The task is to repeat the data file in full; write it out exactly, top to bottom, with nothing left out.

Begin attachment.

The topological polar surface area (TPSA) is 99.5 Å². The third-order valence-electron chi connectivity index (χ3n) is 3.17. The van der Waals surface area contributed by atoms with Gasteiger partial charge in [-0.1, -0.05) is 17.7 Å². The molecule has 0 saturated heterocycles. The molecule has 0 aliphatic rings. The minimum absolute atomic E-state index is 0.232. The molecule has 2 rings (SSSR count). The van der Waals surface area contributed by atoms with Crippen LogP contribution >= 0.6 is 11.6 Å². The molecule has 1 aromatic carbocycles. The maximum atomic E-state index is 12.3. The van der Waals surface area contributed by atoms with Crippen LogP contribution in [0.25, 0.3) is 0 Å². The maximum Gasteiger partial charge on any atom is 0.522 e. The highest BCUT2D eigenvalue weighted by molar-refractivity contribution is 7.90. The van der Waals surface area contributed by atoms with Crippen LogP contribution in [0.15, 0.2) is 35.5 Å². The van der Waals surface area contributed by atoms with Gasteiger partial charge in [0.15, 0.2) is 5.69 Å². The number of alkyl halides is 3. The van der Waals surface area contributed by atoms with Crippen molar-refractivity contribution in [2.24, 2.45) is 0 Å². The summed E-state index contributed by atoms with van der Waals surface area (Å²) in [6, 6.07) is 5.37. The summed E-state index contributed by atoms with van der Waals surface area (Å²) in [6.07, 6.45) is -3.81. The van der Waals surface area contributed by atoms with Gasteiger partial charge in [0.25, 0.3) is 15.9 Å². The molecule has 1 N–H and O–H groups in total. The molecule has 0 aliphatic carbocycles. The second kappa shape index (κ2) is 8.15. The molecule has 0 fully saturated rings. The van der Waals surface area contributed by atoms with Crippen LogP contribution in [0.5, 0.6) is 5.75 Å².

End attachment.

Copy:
The topological polar surface area (TPSA) is 99.5 Å². The third-order valence-electron chi connectivity index (χ3n) is 3.17. The van der Waals surface area contributed by atoms with Gasteiger partial charge in [-0.1, -0.05) is 17.7 Å². The molecule has 0 saturated heterocycles. The molecule has 0 aliphatic rings. The minimum absolute atomic E-state index is 0.232. The molecule has 2 rings (SSSR count). The van der Waals surface area contributed by atoms with Crippen LogP contribution >= 0.6 is 11.6 Å². The molecule has 1 aromatic carbocycles. The maximum atomic E-state index is 12.3. The van der Waals surface area contributed by atoms with Crippen LogP contribution in [0.25, 0.3) is 0 Å². The maximum Gasteiger partial charge on any atom is 0.522 e. The highest BCUT2D eigenvalue weighted by molar-refractivity contribution is 7.90. The van der Waals surface area contributed by atoms with Crippen LogP contribution in [0.15, 0.2) is 35.5 Å². The van der Waals surface area contributed by atoms with Gasteiger partial charge in [0.15, 0.2) is 5.69 Å². The number of alkyl halides is 3. The van der Waals surface area contributed by atoms with Crippen molar-refractivity contribution in [2.24, 2.45) is 0 Å². The summed E-state index contributed by atoms with van der Waals surface area (Å²) in [6, 6.07) is 5.37. The summed E-state index contributed by atoms with van der Waals surface area (Å²) in [6.07, 6.45) is -3.81. The van der Waals surface area contributed by atoms with Gasteiger partial charge in [0.25, 0.3) is 15.9 Å². The molecule has 1 N–H and O–H groups in total. The molecule has 0 aliphatic carbocycles. The second kappa shape index (κ2) is 8.15. The molecule has 0 fully saturated rings. The van der Waals surface area contributed by atoms with Crippen LogP contribution in [0.5, 0.6) is 5.75 Å².